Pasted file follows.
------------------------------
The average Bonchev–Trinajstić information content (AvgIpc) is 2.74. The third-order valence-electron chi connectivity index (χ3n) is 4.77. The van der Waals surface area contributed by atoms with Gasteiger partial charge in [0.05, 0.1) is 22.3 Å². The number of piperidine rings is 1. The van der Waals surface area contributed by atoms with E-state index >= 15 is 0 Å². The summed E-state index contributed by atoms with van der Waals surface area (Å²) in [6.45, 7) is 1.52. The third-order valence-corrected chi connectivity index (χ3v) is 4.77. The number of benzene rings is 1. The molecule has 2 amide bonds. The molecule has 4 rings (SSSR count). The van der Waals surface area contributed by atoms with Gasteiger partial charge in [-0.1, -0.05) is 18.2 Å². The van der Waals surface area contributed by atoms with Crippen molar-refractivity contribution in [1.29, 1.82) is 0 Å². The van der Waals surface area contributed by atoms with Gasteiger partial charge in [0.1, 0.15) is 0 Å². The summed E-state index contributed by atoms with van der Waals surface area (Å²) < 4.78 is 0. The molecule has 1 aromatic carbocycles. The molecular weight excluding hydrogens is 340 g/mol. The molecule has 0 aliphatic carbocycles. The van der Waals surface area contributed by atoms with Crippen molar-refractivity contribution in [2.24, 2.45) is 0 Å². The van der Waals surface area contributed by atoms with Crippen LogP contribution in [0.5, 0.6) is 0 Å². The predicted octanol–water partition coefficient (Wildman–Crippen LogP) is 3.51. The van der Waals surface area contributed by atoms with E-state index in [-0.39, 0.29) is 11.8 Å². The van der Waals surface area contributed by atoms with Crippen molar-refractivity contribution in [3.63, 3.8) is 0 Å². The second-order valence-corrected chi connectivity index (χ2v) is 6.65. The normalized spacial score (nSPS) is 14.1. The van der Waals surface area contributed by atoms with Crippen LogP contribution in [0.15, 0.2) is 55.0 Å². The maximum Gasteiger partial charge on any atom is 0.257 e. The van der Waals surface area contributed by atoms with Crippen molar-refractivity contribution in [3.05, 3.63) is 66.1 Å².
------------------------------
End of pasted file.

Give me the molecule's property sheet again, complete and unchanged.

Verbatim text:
The average Bonchev–Trinajstić information content (AvgIpc) is 2.74. The third-order valence-electron chi connectivity index (χ3n) is 4.77. The van der Waals surface area contributed by atoms with Gasteiger partial charge in [0.05, 0.1) is 22.3 Å². The number of piperidine rings is 1. The van der Waals surface area contributed by atoms with E-state index >= 15 is 0 Å². The summed E-state index contributed by atoms with van der Waals surface area (Å²) in [6.45, 7) is 1.52. The third-order valence-corrected chi connectivity index (χ3v) is 4.77. The number of benzene rings is 1. The molecule has 2 amide bonds. The molecule has 4 rings (SSSR count). The van der Waals surface area contributed by atoms with Gasteiger partial charge in [-0.1, -0.05) is 18.2 Å². The van der Waals surface area contributed by atoms with Crippen molar-refractivity contribution in [1.29, 1.82) is 0 Å². The van der Waals surface area contributed by atoms with Gasteiger partial charge in [0.1, 0.15) is 0 Å². The summed E-state index contributed by atoms with van der Waals surface area (Å²) < 4.78 is 0. The molecule has 1 aromatic carbocycles. The molecular weight excluding hydrogens is 340 g/mol. The molecule has 0 aliphatic carbocycles. The van der Waals surface area contributed by atoms with Crippen molar-refractivity contribution in [2.24, 2.45) is 0 Å². The van der Waals surface area contributed by atoms with Crippen LogP contribution in [0.5, 0.6) is 0 Å². The predicted octanol–water partition coefficient (Wildman–Crippen LogP) is 3.51. The van der Waals surface area contributed by atoms with E-state index in [-0.39, 0.29) is 11.8 Å². The van der Waals surface area contributed by atoms with Crippen molar-refractivity contribution in [3.63, 3.8) is 0 Å². The second-order valence-corrected chi connectivity index (χ2v) is 6.65. The normalized spacial score (nSPS) is 14.1. The van der Waals surface area contributed by atoms with Crippen LogP contribution in [0.15, 0.2) is 55.0 Å². The maximum Gasteiger partial charge on any atom is 0.257 e. The van der Waals surface area contributed by atoms with Crippen molar-refractivity contribution in [3.05, 3.63) is 66.1 Å².